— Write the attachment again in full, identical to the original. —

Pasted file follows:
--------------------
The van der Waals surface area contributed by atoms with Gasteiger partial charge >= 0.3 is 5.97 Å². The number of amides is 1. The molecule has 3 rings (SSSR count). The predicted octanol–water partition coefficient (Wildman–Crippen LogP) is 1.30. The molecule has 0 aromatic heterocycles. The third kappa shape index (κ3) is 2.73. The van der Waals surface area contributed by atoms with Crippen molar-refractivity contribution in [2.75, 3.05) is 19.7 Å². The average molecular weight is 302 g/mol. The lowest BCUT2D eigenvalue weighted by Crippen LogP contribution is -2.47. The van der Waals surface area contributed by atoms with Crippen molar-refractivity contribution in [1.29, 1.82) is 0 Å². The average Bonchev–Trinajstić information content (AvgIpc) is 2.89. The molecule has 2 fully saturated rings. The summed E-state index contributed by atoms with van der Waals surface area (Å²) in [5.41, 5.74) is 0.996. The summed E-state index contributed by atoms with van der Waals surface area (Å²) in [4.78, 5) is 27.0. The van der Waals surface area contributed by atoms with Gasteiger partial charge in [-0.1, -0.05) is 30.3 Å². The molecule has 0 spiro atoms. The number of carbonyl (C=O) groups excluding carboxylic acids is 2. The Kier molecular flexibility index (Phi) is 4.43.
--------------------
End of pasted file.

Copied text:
The van der Waals surface area contributed by atoms with Gasteiger partial charge >= 0.3 is 5.97 Å². The number of amides is 1. The molecule has 3 rings (SSSR count). The predicted octanol–water partition coefficient (Wildman–Crippen LogP) is 1.30. The molecule has 0 aromatic heterocycles. The third kappa shape index (κ3) is 2.73. The van der Waals surface area contributed by atoms with Crippen molar-refractivity contribution in [2.75, 3.05) is 19.7 Å². The average molecular weight is 302 g/mol. The lowest BCUT2D eigenvalue weighted by Crippen LogP contribution is -2.47. The van der Waals surface area contributed by atoms with Crippen molar-refractivity contribution in [1.29, 1.82) is 0 Å². The average Bonchev–Trinajstić information content (AvgIpc) is 2.89. The molecule has 2 fully saturated rings. The summed E-state index contributed by atoms with van der Waals surface area (Å²) in [5.41, 5.74) is 0.996. The summed E-state index contributed by atoms with van der Waals surface area (Å²) in [4.78, 5) is 27.0. The van der Waals surface area contributed by atoms with Gasteiger partial charge in [-0.1, -0.05) is 30.3 Å². The molecule has 0 spiro atoms. The number of carbonyl (C=O) groups excluding carboxylic acids is 2. The Kier molecular flexibility index (Phi) is 4.43.